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September 24, 2014

Meliora, Eastman weekends to draw thousands

Pulitzer Prize–winning presidential historian Doris Kearns Goodwin and actress and advocate Laverne Cox will headline the 14th Meliora Weekend, Oct. 16–19. Combining alumni reunions, homecoming, and family weekends, Meliora Weekend attracts 7,000 attendees each year for four days of lectures, performances, seminars, and social gatherings.

Eastman Weekend, Oct. 17–19, will feature concerts, lectures, tours, and exhibits for Eastman School alumni and parents. Highlights include a 50th-reunion celebration for the Classes of 1963 and 1964, a 25th-anniversary celebration of the accompanying and chamber music program, and “Fennell-ebration!”—a 100th birthday presentation honoring Frederick Fennell, founder of the Eastman Wind Ensemble.

More information on Eastman Weekend is available at

Meliora Weekend highlights

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Doris Kearns Goodwin, the author of six critically acclaimed and New York Times bestselling books, will be the keynote speaker on Saturday, Oct. 18. Her biography, No Ordinary Time: Franklin and Eleanor Roosevelt: The Home Front in World War II, won the 1995 Pulitzer Prize for History. The 2012 movie Lincoln was based in part on Goodwin’s book Team of Rivals: The Political Genius of Abraham Lincoln. A frequent analyst and commentator on presidential issues, Goodwin has also written biographies of the Kennedys and Lyndon Johnson. Her latest book, The Bully Pulpit: Theodore Roosevelt, William Howard Taft, and the Golden Age of Journalism, was published in late 2013. Goodwin earned a doctorate in history from Harvard University, where she taught government, including a course on the American presidency. She served as an assistant to President Lyndon Johnson in his last year in office and later assisted Johnson in the preparation of his memoirs. She is the winner of the Charles Frankel Prize, given by the National Endowment for the Humanities, the Sarah Josepha Hale medal, and the Lincoln Prize.

Laverne Cox will speak on Saturday, Oct. 18. She currently appears in the Netflix original series Orange Is the New Black, playing the role of Sophia Burset, an incarcerated African-American transgender woman. She is the first trans woman of color to have a leading role on a mainstream scripted television show. Time named Sophia Burset the fourth most influential character of 2013. Cox’s acting credits include Law and Order, Law and Order: SVU, and Bored to Death. She produced and starred in the VH1 show TRANSForm Me. A graduate of Marymount Manhattan College, she has written for The Advocate and the Huffington Post.

MEL Talks feature faculty,students, alumni

For the second year, MEL Talks will feature faculty, students, and alumni speaking on research, innovation, and artistry at the University. Talks will cover research into human longevity, the role of improvisation in our lives, bringing clean water to Africa, and the creation of a popular new musical group on campus. MEL Talks will be held Saturday, Oct. 18.

Jason Alexander, Rochester a cappella groups perform

On Friday, Oct. 17, attendees have a number of entertainment options. A limited number of tickets will be available for “An Evening with Jason Alexander” at Kodak Hall at Eastman Theatre on Friday, Oct. 17. Beyond his portrayal of George Costanza on the hit NBC series Seinfeld, Alexander has performed on Broadway, done stand-up comedy, acted in film, and directed. His live appearances feature comedy, music, and improvisation. He has won six Emmys, an American Television Award, two American Comedy Awards, a Tony Award, and was honored by the Actors Fund with the Julie Harris Award for Lifetime Achievement. Members of the George Eastman Circle, the University’s leadership annual giving society, will be invited to a special reception before Alexander’s performance.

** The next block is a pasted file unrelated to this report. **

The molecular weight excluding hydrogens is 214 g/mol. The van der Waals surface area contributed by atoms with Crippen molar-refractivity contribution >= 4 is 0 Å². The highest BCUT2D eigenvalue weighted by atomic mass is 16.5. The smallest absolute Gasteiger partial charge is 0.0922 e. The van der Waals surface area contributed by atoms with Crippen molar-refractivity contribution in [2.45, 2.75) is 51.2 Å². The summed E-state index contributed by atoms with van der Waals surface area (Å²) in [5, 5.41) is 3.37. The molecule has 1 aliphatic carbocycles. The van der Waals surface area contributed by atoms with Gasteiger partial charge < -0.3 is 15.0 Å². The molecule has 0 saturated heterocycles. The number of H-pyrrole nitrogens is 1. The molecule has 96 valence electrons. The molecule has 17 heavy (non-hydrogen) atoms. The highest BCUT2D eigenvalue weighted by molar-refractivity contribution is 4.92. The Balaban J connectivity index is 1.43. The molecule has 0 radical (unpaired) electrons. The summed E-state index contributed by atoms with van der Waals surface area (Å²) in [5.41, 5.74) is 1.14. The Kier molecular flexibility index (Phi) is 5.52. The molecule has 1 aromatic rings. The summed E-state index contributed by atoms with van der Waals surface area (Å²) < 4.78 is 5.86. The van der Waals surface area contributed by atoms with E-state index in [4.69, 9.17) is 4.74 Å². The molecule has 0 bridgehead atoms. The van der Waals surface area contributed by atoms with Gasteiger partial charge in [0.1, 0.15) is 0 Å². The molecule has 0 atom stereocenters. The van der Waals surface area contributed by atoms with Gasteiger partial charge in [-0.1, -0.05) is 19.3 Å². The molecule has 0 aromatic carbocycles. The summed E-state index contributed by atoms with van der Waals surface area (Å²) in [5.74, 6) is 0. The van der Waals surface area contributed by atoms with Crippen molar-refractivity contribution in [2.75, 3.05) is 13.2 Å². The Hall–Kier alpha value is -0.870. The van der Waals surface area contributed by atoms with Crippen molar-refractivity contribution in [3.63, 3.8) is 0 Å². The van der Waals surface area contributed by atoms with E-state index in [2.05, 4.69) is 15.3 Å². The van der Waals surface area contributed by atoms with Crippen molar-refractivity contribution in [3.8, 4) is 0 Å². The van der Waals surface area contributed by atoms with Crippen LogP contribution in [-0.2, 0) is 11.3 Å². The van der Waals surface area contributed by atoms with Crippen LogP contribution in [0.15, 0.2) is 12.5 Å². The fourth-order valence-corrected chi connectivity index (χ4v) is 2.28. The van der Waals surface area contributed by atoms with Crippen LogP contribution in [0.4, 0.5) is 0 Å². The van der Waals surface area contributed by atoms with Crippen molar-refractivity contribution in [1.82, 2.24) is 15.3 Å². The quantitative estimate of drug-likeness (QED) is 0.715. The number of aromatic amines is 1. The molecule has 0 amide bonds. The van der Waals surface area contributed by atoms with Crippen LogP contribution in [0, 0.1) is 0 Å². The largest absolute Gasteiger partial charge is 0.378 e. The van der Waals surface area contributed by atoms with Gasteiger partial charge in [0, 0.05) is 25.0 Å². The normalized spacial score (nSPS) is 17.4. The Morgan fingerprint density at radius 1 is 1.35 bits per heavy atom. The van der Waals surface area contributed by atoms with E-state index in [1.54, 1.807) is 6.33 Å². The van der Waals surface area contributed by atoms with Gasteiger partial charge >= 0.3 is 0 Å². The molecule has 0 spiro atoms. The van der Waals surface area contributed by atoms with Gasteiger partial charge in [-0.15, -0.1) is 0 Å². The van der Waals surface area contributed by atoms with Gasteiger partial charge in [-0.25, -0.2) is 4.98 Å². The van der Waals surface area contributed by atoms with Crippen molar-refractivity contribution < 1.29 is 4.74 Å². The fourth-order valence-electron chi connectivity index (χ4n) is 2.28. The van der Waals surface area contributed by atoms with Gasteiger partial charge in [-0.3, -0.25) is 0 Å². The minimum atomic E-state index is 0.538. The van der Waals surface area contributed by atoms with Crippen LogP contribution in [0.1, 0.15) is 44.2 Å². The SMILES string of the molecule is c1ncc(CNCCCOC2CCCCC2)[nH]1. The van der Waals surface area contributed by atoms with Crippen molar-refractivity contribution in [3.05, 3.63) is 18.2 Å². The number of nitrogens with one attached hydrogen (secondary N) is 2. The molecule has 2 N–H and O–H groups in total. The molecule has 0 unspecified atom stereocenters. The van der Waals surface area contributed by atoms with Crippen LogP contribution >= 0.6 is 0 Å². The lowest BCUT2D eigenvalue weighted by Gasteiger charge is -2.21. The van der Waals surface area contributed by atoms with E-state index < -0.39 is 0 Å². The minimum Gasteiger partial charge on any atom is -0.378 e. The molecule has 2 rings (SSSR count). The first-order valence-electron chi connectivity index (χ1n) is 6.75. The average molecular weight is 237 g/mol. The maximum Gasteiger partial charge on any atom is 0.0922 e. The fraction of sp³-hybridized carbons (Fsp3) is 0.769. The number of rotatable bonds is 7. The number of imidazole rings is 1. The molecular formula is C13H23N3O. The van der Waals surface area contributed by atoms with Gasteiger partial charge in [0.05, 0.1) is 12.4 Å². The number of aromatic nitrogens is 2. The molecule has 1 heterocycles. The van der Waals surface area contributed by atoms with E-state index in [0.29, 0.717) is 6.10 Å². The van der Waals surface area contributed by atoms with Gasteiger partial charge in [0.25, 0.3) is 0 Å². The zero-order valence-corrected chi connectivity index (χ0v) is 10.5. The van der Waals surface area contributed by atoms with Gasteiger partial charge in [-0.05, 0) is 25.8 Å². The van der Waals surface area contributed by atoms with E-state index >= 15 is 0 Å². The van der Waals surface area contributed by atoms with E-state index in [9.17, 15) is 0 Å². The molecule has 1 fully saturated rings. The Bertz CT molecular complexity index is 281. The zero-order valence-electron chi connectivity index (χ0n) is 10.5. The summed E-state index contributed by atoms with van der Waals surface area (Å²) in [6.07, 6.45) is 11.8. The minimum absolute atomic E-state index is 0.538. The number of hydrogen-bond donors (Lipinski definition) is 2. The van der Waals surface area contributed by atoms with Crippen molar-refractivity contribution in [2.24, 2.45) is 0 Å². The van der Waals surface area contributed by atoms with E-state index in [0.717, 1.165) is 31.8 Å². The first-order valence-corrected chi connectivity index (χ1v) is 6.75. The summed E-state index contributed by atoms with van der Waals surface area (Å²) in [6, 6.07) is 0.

On the River Campus, four of the University’s award-winning student ensembles will perform at the annual A Cappella Jam. Participating groups are the After Hours, Midnight Ramblers, Vocal Point, and the YellowJackets. The event features performances by existing group members and alumni.

Panel discussions cover higher education, privacy issues

The annual presidential symposium will focus on the future of higher education. Trustee Hugo Sonnenschein ’61, president emeritus and Distinguished Service Professor at the University of Chicago, will moderate a panel of experts including Edward Miller, CEO emeritus of Johns Hopkins Medicine and dean and vice president emeritus of the Johns Hopkins University School of Medicine; John Sexton, president of New York University; Kent Syverud, chancellor of Syracuse University; and Nancy Zimpher, chancellor of the State University of New York.

Noted attorney and broadcaster Arthur Miller ’56, ’08 (Honorary) will lead “Miller’s Court,” a discussion of constitutional issues. The panel is titled “Privacy in the Age of the Internet.” Miller is former legal editor for ABC’s Good Morning America and is University Professor at the New York University School of Law. Panelists will include Linn Foster Freedman, partner and Data Protection Group chair at Nixon Peabody; Bryan Hetherington, chief legal counsel at Empire Justice Center; Henry Kautz, chair of Rochester’s Department of Computer Science; Jim Lawrence, editorial page editor of the Democrat and Chronicle; and Mark Leary, chief information security officer at Xerox.

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